jump to navigation

After the Funeral 13 December 2005

Posted by Dr Moose in Uncategorized.

(Category: Faith)

It is a sad truth that not all my sermons come deeply from heart. But this one did, to some 400 grieving souls last Friday morning. My thanks for all of you who prayed. Please keep it up, the family and friends will need them for a long time to come. My hope is that by posting the text of the address, which followed three heartfelt tributes, this might be of help to anyone else facing the prospect of preaching on a tragic, young death:

“We’ve heard a lot about J, about what he was like, and how he affected all our lives. One question I suspect that most of us here today have asked is, “where is God in the middle of all this? Is he somewhere up there, with clean hands, calm and serene, removed from all this? Away from our pain, suffering and doubt? What use is a God like that?”, you might ask.

I found myself asking questions too, and the strongest? “What would Jesus; my boss, Jesus, what would he do?” I don’t have the wit or the wisdom to tell a story as original as his, stories that make us laugh, make us cry or make us think about the sting in the tale. I might not be able to tell a story like him, but I can tell one about him.

Reading from John’s Gospel, chapter 11 (The Message).

When Jesus finally got there, he found Lazarus already four days dead. Bethany was near Jerusalem, only a couple of miles away, and many of the Jews were visiting Martha and Mary, sympathizing with them over their brother. Martha heard Jesus was coming and went out to meet him. Mary remained in the house.
Martha said “Master, if you’d been here, my brother wouldn’t have died. Even now, I know that whatever you ask God he will give you.”
Jesus said “Your brother will be raised up.”
“I know that he will be raised up in the resurrection at the end of time.”
You don’t have to wait for the End. I am, right now, Resurrection and Life. The one who believes in me, even though he or she dies, will live. And everyone who lives believing in me does not ultimately die at all. Do you believe this?”
“Yes, Master, all along I have believed that you are the Messiah, the Son of God who comes into the world.”
After saying this, she went to her sister Mary and whispered in her ear, “The Teacher is here, and is asking for you.”
Mary came to where Jesus was waiting and fell at his feet, saying, “Master, if only you had been here, my brother would not have died.”
When Jesus saw her sobbing, and the Jews with her sobbing, a deep anger welled up within him. He said, “Where have you put him?”
“Master, come and see”, they said. Now Jesus wept.
The Jews said, “Look how deeply he loved him.”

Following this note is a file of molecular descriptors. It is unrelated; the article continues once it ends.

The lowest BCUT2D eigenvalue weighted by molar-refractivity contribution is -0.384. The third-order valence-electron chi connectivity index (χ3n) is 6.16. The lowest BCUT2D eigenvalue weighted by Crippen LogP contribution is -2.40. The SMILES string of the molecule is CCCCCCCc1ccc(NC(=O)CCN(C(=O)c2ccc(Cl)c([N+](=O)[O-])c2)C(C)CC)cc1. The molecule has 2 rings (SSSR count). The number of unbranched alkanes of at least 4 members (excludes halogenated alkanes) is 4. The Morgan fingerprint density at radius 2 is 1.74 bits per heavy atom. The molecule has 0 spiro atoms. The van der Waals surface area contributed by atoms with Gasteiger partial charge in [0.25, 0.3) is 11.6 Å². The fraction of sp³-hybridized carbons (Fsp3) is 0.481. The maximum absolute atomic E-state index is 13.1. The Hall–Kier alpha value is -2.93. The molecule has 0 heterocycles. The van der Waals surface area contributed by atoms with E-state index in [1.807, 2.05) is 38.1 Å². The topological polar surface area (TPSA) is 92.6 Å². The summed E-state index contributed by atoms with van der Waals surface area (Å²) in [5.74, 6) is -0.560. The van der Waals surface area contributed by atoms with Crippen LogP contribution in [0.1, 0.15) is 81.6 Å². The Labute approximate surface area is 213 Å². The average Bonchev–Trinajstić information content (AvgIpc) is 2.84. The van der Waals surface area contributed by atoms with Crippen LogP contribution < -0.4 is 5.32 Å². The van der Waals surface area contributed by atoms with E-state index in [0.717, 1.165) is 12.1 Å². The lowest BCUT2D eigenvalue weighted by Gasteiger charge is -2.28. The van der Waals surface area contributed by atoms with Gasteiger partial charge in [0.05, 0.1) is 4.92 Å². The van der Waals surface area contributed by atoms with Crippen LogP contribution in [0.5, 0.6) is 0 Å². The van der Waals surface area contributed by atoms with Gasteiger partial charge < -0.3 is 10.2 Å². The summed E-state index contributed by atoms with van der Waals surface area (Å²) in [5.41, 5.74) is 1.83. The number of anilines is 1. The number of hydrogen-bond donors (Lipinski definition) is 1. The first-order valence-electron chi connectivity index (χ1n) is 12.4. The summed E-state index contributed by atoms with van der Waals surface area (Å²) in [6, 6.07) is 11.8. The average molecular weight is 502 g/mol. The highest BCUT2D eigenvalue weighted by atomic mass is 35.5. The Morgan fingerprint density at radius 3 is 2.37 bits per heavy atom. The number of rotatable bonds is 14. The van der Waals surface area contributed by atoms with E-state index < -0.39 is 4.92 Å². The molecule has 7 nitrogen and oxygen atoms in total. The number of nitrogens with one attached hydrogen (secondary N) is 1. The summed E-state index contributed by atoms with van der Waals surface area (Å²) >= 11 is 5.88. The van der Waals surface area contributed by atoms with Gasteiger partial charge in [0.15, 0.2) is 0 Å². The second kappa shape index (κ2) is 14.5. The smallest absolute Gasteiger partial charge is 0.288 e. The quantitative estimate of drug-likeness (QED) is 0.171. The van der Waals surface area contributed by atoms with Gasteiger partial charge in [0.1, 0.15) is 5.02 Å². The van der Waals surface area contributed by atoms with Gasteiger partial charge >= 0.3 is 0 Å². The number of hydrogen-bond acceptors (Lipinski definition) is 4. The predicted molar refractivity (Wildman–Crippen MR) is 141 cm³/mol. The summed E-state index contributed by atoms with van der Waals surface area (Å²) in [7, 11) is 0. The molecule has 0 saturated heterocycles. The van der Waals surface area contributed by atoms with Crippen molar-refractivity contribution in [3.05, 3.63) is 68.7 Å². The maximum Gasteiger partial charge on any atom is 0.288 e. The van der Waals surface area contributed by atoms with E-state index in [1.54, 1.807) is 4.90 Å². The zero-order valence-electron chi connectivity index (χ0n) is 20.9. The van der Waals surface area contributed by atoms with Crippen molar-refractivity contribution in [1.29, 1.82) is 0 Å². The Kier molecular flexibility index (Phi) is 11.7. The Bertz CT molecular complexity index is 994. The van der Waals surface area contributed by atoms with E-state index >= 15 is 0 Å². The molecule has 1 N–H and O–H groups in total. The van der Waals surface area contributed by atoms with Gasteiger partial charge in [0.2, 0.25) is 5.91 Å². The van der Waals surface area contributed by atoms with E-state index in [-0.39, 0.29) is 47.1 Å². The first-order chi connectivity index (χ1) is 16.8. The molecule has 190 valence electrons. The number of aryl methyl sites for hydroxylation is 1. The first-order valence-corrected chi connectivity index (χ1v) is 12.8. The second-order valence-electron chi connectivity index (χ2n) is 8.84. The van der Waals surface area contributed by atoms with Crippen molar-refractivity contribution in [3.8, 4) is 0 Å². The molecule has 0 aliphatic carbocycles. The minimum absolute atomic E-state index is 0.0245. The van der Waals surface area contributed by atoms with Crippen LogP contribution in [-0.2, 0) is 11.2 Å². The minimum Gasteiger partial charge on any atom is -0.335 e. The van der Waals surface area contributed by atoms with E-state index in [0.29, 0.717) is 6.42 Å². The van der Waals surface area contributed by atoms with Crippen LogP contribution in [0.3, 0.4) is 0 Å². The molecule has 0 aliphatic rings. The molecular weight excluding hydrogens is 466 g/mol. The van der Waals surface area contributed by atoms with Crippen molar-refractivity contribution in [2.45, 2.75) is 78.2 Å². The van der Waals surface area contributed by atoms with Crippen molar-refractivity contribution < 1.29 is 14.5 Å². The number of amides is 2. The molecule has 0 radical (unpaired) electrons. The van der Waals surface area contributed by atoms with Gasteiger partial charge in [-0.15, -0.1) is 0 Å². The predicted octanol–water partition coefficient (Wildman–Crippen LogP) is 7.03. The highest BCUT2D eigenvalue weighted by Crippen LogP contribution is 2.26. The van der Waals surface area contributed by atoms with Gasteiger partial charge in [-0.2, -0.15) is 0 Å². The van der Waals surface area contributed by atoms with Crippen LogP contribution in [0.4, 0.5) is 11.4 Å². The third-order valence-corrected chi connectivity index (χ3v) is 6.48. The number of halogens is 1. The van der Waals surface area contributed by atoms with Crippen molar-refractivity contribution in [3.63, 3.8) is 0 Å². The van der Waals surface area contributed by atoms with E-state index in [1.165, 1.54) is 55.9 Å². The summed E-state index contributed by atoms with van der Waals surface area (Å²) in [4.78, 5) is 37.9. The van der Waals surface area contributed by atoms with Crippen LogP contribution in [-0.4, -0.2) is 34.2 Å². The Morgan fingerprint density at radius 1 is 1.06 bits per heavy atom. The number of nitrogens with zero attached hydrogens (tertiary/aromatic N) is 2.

Others among them said, “Well, if he loved him so much, why didn’t he do something to keep him from dying? After all, he opened the eyes of a blind man.”

We can’t avoid the fact that we’re approaching Christmas. A time to remember the birth of Jesus, a time when Christians over the ages have believed that, somehow, all the fullness and perfection of God came to earth in the same way as all of us. And that means that Jesus had to be born, in the same way as all of us.

It means that Jesus had to grow up in the same way as all of us.

So I can’t believe that Jesus never encountered pain or suffering.

I can’t believe he lived in a little bubble, isolated from the same realities we face. He too must have known friends, neighbours, those around him, die, not just of old age, or “normal” reasons, but also in stupid accidents, when no-one could really answer why.

The Jesus who cried over the death of his friend, now that’s the God I can believe in.

God, who in Jesus, came into our mucky, messy, confused, joyous, tragic life – life with all it’s emotions, fears, regrets and doubts. One who knows what we are going through, even because he has been through death itself, and back again.

That’s the God who is here in Spirit today, with us and beside us. That’s the God we worship in all our sadness, doubt and questions. The one who loves us despite our imperfections. That’s the God into whose care we’re giving J.

And that’s the God who wants to walk with us too. Now and forever.”

It took a lot to write and deliver that. But I felt that was what was needed. There has to be room for grace, otherwise there is no hope for any one of us…



1. andy gr - 15 December 2005

beautifully put – thanks for sharing it.

2. Kathryn - 20 January 2006

Just revisited this, in the light of all the thinking I’ve been indulging in recently, and it is even better and more helpful than it was when I read it originally. Thanks 🙂

Leave a Reply

Fill in your details below or click an icon to log in:

WordPress.com Logo

You are commenting using your WordPress.com account. Log Out /  Change )

Google+ photo

You are commenting using your Google+ account. Log Out /  Change )

Twitter picture

You are commenting using your Twitter account. Log Out /  Change )

Facebook photo

You are commenting using your Facebook account. Log Out /  Change )


Connecting to %s

%d bloggers like this: